In advance of our all-college strategic planning retreat November 29 and 30, I’ve been reaching out to Dr. Daniel J. Pesut, the proven strategic planning expert we’ve been working with, and he recently provided me with some key nuggets of information that I’d like to pass on to you.
He mentioned that there are three things that, if not taken into consideration, can impact your ability to properly create and execute transformation, in our case, a new strategic plan – hindsight, insight and foresight. In this blog, I plan on concentrating on hindsight, and following blogs will address the other two.
Hindsight is where most organizations sit – they’re running at such a fast pace that there’s little time for reflection. Instead, it seems logical to look back at the past year and use those observations for future planning. This often leads to repeating past mistakes instead of finding productive and innovative ways forward. This can be a time- and energy-sapping problem that can be discouraging to members of an organization. For us, it’s critical to take a deep dive and determine where past issues have come from to prevent repeating those mistakes. We want to make sure we truly see the challenges this college has faced and find new ways to progress forward.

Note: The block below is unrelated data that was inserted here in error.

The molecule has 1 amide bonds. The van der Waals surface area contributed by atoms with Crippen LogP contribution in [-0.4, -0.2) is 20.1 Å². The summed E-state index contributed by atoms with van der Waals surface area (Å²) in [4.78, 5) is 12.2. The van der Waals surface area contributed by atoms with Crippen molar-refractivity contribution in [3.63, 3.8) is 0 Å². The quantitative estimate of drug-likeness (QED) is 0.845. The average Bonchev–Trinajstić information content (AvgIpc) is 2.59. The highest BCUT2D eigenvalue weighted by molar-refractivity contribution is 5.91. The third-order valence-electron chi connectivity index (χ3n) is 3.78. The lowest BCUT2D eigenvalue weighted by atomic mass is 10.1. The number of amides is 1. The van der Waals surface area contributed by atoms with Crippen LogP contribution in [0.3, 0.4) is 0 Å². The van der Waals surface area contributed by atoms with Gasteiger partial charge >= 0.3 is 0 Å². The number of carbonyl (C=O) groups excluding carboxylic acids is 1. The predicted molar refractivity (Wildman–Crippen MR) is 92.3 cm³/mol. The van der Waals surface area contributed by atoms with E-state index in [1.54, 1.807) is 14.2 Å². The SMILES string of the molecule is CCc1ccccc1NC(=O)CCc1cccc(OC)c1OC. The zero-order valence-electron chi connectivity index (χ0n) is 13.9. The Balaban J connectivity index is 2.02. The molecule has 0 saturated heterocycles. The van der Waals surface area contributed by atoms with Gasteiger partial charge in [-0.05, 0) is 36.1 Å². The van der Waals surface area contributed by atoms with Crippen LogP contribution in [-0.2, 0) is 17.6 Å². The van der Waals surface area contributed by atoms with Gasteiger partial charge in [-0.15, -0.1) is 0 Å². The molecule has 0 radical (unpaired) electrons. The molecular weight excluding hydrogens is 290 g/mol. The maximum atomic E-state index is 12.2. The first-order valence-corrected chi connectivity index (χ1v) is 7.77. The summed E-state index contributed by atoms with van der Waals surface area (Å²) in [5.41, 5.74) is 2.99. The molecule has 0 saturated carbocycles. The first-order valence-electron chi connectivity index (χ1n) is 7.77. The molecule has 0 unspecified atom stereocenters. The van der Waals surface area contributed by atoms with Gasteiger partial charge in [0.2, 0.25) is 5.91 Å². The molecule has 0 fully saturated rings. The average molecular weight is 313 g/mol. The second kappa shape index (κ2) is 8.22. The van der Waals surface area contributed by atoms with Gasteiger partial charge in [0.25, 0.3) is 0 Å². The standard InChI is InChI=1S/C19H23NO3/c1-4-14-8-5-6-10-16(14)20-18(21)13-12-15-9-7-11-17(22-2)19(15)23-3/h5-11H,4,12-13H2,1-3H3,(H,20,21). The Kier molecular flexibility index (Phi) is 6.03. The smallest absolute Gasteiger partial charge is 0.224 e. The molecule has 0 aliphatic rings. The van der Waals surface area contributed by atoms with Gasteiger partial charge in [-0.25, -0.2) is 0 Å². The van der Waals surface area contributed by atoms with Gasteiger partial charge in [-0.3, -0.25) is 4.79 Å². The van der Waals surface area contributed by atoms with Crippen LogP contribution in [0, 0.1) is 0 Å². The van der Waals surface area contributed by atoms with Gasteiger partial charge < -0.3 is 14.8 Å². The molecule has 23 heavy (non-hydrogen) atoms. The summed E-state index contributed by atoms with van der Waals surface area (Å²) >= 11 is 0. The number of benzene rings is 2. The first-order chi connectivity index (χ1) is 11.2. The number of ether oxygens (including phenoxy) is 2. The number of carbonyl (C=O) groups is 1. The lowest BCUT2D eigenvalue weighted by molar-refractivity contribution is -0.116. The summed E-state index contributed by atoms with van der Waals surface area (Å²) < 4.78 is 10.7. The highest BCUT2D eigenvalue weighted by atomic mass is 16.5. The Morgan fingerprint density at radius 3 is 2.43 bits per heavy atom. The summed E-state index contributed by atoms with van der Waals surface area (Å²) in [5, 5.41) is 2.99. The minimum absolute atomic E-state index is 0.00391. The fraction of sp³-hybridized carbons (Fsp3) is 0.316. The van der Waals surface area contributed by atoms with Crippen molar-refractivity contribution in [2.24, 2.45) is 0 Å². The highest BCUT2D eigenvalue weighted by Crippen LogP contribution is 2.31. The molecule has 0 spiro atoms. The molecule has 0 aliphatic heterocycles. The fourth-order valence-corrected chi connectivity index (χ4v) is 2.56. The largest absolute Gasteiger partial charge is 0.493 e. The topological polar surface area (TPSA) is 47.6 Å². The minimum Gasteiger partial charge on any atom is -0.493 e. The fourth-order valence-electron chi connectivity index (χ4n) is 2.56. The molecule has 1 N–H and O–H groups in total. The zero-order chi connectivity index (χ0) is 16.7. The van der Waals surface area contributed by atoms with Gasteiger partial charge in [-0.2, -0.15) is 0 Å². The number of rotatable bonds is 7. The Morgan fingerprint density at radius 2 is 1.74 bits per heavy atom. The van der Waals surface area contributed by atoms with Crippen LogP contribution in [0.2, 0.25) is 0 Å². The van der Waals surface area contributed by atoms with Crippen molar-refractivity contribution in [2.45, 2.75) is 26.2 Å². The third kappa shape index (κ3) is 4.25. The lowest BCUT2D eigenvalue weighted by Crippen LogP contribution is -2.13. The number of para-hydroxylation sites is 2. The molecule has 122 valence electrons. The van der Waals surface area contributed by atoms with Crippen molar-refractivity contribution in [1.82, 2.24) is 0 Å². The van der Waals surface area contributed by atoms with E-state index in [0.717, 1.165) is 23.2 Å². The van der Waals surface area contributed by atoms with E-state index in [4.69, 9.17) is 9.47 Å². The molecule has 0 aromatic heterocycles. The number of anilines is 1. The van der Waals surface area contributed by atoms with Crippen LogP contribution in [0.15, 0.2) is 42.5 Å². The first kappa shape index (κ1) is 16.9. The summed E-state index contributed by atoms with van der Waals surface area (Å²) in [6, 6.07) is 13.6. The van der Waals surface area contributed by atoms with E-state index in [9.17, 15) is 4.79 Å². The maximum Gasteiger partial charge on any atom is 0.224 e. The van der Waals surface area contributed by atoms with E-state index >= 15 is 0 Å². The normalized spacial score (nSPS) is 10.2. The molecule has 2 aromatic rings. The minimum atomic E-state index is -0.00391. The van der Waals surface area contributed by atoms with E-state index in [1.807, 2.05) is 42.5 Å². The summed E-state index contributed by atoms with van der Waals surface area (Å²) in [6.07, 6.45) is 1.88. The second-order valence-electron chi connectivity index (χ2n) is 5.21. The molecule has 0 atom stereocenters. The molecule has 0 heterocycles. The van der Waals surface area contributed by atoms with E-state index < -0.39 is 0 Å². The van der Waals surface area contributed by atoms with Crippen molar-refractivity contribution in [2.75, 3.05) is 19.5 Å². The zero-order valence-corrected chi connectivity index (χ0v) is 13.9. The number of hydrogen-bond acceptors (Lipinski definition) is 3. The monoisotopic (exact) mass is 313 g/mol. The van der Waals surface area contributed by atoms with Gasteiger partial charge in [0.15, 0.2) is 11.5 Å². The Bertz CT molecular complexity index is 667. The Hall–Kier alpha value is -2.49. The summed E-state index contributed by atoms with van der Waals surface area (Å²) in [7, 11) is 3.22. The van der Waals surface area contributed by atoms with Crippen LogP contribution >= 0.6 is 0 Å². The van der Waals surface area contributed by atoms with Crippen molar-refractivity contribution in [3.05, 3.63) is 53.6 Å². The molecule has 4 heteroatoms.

What I’ve heard from many of you about your past attempts at strategic planning is that it was a lot of work for little payoff due to it being crafted based on hindsight. Dr. Pesut and I are here to make sure that this time around, you’re not only involved, but that all of us – Faculty and Staff alike – are invested in a strategic plan that we create together.
The mission of our old face – PACS – was “to strengthen communities through education, scholarship and engagement.” This mission statement was a worthy endeavor and includes important activities that we continue to do holistically by applying our pedagogy and applied research to solving important community problems. In my opinion, this mission statement doesn’t really spark growth or challenge our talented, highly skilled Faculty and Staff as we move forward as a College of Health and Public Service.
A vision statement is intended to touch, move and inspire everyone in an organization. The PACS vision, “to become the go-to resources for community issues in Texas,” is an excellent goal, but does it push us to be our best? Does it motivate us to pursue loftier ambitions? What we create together will.
I’m excited to embark on this journey with all of you so we can leave hindsight behind and push ourselves beyond anywhere we’ve gone before. Our strategic plan is about transformation – not change. I look forward to growing together as a college in a way that not only motivates, but inspires.